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15. All My Children Finale, SNL

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SNL‘s final celebration of one of the biggest soaps of all time is interrupted by a relentless series of revelations from stage managers, lighting designers, make-up artists, and more. All of whom seem to have been married to or murdered by (or both) each other.

IFC.com’s 2012 Fall Movie Preview Guide

IFC Fall Movie Preview Guide

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We’ve finally exited the bombastic season of summer blockbusters, but by no means is Hollywood through with us. September through December is when studios release some of their most original and interesting films, often with an eye towards Oscar gold. Given that dozens of films are on the release calendar during this period, we’ve put together a handy guide showcasing some of the best and brightest of the fall fare. So with that in mind, take a gander at our substantive Fall Movie Preview Guide.

Select a monthSept | Oct | Nov | Dec

9/7 – “BRANDED” (Roadside Attractions – Jamie Bradshaw and Aleksandr Dulerayn – Sci-Fi)

A scene from BrandedWhat use does anyone have for subtlety when Max Von Sydow is out there forcing us to eat hamburgers, buy smartphones and have sex in cars? A variation on John Carpenter’s “They Live” with something resembling a “Matrix”-sized budget, “Branded” stars Ed Stoppard as just another working stiff in a sprawling (and vaguely green-tinted, as these things usually go) metropolis who suddenly starts seeing the world as a series of Xbox 360 cutscenes gone stark raving mad, a glimpse behind the curtain of the Big Brother corporation that’s controlling our instincts, desires and even personalities via some sort of implant. Consumerist satire is nothing new to science fiction (did we mention “They Live”?), but “Branded” at least has what looks like a unique gonzo visual style courtesy of the writing and directing team of Jamie Bradshaw and Aleksandr Dulerayn. Jeffrey Tambor and Leelee Sobieski are also in this, which just makes it all the weirder.


9/7 – “THE INBETWEENERS MOVIE” (Wrekin Hill Entertainment – Ben Palmer – Comedy)

A scene from The Inbetweeners MovieSuburban teenagers Will (Simon Bird), Jay (James Buckley), Neil (Blake Harrison) and Simon (Joe Thomas) pack up their adolescent angst and raging libidos and trade the rainy doldrums of England for the sunny climes of Malia, embarking on a much-needed vacation that doesn’t quite end up being what they expected. Seedy hotels, public humiliations, run-ins with drug dealers and more than a few sexual misadventures are the name of the game in this feature film adapted from the popular British television series (which this film brings to a definitive end), an inspired-looking bit of cinematic mayhem that could very well dethrone “Project X” as 2012’s number-one party movie that parents hope their kids will never see. What better way to take the edge off of going back to school than by spending some time on a Greek island with a quartet whose coming-of-age always takes the most extreme route possible?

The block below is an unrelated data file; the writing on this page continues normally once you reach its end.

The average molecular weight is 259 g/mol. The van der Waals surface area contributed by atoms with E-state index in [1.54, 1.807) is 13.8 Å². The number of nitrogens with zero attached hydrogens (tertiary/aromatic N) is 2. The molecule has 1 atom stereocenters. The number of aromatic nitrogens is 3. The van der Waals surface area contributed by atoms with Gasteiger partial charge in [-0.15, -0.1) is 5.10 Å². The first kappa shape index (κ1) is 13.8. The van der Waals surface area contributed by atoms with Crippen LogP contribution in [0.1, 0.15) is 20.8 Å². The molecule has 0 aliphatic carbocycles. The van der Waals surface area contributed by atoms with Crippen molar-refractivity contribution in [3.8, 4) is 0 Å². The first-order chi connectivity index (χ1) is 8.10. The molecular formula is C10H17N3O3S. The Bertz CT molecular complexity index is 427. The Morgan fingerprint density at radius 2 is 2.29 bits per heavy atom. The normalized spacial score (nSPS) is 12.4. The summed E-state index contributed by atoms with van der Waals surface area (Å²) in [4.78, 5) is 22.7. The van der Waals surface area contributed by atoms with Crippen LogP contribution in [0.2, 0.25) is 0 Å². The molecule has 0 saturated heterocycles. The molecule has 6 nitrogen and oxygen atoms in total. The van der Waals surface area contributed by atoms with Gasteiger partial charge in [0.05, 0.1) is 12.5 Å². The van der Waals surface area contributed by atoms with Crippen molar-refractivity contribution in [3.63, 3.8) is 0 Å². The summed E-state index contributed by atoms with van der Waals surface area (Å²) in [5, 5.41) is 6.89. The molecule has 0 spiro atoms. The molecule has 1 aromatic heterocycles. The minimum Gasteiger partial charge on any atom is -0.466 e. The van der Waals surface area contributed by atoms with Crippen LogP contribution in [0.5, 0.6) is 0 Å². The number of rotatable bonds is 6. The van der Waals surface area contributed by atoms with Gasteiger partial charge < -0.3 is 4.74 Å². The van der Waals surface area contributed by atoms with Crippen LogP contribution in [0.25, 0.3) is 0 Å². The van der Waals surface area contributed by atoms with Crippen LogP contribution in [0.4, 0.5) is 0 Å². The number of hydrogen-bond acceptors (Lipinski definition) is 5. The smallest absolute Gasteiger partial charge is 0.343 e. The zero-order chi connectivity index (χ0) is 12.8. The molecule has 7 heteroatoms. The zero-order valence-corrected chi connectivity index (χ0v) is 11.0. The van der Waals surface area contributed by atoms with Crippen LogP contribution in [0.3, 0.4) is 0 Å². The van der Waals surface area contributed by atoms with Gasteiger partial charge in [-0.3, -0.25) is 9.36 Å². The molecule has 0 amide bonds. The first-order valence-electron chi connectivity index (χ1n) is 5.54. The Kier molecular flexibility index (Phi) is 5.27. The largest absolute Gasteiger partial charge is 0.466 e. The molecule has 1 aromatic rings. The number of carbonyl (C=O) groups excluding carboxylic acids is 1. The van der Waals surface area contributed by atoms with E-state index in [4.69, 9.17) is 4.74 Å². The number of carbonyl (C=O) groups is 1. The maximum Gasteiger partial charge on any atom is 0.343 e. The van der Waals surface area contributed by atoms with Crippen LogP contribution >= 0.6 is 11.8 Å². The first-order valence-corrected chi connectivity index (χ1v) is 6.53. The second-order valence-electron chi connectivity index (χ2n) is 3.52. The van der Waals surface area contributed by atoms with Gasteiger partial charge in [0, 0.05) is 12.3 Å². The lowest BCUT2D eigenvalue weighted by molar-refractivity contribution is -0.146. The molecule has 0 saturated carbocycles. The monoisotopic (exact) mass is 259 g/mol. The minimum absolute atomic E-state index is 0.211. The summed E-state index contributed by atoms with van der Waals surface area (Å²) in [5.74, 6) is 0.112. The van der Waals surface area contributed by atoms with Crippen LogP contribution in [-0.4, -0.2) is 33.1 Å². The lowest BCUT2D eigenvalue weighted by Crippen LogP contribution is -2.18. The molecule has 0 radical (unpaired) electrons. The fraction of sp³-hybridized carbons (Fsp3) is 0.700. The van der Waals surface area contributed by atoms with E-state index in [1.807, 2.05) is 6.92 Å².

9/7 – “THE WORDS” (CBS Films – Brian Klugman and Lee Sternthal – Drama)

A scene from The WordsWant to plunge yourself into the deepest existential crisis you could ever imagine? Commit plagiarism! “The Words” follows an aspiring writer (Bradley Cooper) who finally achieves the success he’s been craving when he publishes the next great American novel – an epic romantic tome that he didn’t write himself. The consequences are dire when the truth comes a’callin’, made all the more ominous by being embodied by a strange old man on a park bench (Jeremy Irons) whose cryptic storytelling reveals the reality behind the fiction … and vice-versa. After “Limitless” and now this, Bradley Cooper can play a grinning doofus whose new ultra-life comes with a very high price in his sleep, though the film itself seems a bit confused when the sudden appearance of the song “Demons” by Imagine Dragons over the last part of the trailer makes it seem like an MTV movie that should be starring Zac Efron and Miley Cyrus. Still, “The Words” earned some good buzz from Sundance earlier this year, and it’s not like anyone should turn down the chance to see a supporting cast that includes Zoe Saldana, Olivia Wilde, Dennis Quaid and J.K. Simmons, who plays a businessman who has to tell his perpetually broke, pushing-40 artiste son that maybe writing should just be a “hobby.”